Selected Publications:

(For a comprehensive list of recent publications, refer to PubMed, a service provided by the National Library of Medicine.)

  • Hosseini SAH, Sohrabpour A, He B. Electromagnetic source imaging using simultaneous scalp EEG and intracranial EEG: An emerging tool for interacting with pathological brain networks. Clin Neurophysiol. 2018;129:168-187.
  • Petrichella S, Johnson N, He B. The influence of corticospinal activity on TMS-evoked activity and connectivity in healthy subjects: A TMS-EEG study. PLoS One. 2017 Apr 6;12(4):e0174879.
  • Sohrabpour A, Lu Y, Worrell G, He B. Imaging brain source extent from EEG/MEG by means of an iteratively reweighted edge sparsity minimization (IRES) strategy. Neuroimage. 2016;142:27-42.
  • Wu X, Zhang X, Tian J, Schmitter S, Hanna B, Strupp J, Pfeuffer J, Hamm M, Wang D, Nistler J, He B, Vaughan TJ, Ugurbil K, de Moortele PF. Comparison of RF body coils for MRI at 3 T: a simulation study using parallel transmission on various anatomical targets. NMR Biomed. 2015;28:1332-44.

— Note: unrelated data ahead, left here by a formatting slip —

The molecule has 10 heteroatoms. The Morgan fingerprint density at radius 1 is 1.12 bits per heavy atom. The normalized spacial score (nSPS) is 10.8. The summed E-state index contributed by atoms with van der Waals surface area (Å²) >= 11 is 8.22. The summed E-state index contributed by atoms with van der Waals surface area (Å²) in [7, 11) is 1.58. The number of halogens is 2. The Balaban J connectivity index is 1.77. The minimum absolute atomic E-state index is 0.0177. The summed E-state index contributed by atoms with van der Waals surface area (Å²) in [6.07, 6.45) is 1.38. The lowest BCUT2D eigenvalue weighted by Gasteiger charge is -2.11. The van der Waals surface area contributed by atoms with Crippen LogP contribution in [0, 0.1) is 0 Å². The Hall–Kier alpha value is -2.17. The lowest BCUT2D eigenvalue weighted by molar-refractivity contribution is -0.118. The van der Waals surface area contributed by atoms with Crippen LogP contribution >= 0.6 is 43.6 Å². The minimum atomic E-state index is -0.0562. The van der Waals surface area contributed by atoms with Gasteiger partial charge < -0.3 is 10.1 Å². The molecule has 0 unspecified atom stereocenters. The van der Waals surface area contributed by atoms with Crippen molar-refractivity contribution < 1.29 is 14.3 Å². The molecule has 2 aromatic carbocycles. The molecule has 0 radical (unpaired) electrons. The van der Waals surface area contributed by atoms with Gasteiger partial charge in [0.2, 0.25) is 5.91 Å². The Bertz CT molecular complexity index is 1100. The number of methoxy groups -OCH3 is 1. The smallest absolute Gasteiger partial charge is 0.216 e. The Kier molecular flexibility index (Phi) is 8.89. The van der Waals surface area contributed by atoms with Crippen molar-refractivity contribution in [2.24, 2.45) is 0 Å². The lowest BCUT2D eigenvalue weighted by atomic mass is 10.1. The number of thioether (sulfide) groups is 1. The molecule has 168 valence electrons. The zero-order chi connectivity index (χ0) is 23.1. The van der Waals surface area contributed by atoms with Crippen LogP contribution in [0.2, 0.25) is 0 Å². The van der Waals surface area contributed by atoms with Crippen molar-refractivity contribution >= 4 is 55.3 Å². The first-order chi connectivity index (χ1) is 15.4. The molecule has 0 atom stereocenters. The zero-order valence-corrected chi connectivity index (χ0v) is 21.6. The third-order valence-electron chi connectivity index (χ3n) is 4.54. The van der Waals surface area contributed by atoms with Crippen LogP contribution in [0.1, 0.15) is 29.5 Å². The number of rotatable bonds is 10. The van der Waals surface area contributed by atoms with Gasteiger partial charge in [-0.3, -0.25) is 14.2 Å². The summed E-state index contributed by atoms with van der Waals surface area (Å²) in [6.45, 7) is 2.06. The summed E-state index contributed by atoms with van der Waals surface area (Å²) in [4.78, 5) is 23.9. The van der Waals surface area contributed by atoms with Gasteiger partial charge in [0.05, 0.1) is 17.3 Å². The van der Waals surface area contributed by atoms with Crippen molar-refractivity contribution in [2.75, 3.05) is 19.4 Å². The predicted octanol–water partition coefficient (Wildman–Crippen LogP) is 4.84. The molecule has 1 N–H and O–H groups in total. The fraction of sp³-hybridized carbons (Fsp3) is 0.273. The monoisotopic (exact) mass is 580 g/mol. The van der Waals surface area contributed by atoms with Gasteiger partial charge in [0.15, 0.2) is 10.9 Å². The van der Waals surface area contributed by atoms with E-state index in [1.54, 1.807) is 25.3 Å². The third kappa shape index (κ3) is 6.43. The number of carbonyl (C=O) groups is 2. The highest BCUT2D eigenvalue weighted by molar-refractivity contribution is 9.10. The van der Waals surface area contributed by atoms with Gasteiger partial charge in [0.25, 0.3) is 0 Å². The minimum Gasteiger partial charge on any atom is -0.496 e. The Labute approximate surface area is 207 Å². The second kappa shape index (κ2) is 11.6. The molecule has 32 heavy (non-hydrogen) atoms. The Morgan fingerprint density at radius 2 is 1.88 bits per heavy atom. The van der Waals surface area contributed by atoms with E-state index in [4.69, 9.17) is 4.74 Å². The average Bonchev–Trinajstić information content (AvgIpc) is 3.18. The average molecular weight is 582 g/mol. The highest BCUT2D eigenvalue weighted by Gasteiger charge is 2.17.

• Liu J, Zhang X, Schmitter S, Van de Moortele PF, He B. Gradient-based electrical properties tomography (gEPT): A robust method for mapping electrical properties of biological tissues in vivo using magnetic resonance imaging. Magn Reson Med. 2015;74:634-46.
  • He B, Sohrabpour A. Imaging epileptogenic brain using high density EEG source imaging and MRI. Clin Neurophysiol. 2016;127:5-7.
  • Jamison KW, Roy AV, He S, Engel SA, He B. SSVEP Signatures of Binocular Rivalry During Simultaneous EEG and fMRI. J Neurosci Methods. 2015;243:53-62.
  • Sohrabpour A, Lu Y, Kankirawatana P, Blount J, Kim H, He B. Effect of EEG electrode number on epileptic source localization in pediatric patients. Clin Neurophysiol. 2015;126:472-80.
  • Han C, Pogwizd SM, Yu L, Zhou Z, Killingsworth CR, He B. Imaging cardiac activation sequence during ventricular tachycardia in a canine model of nonischemic heart failure. Am J Physiol Heart Circ Physiol. 2015;308:H108-14.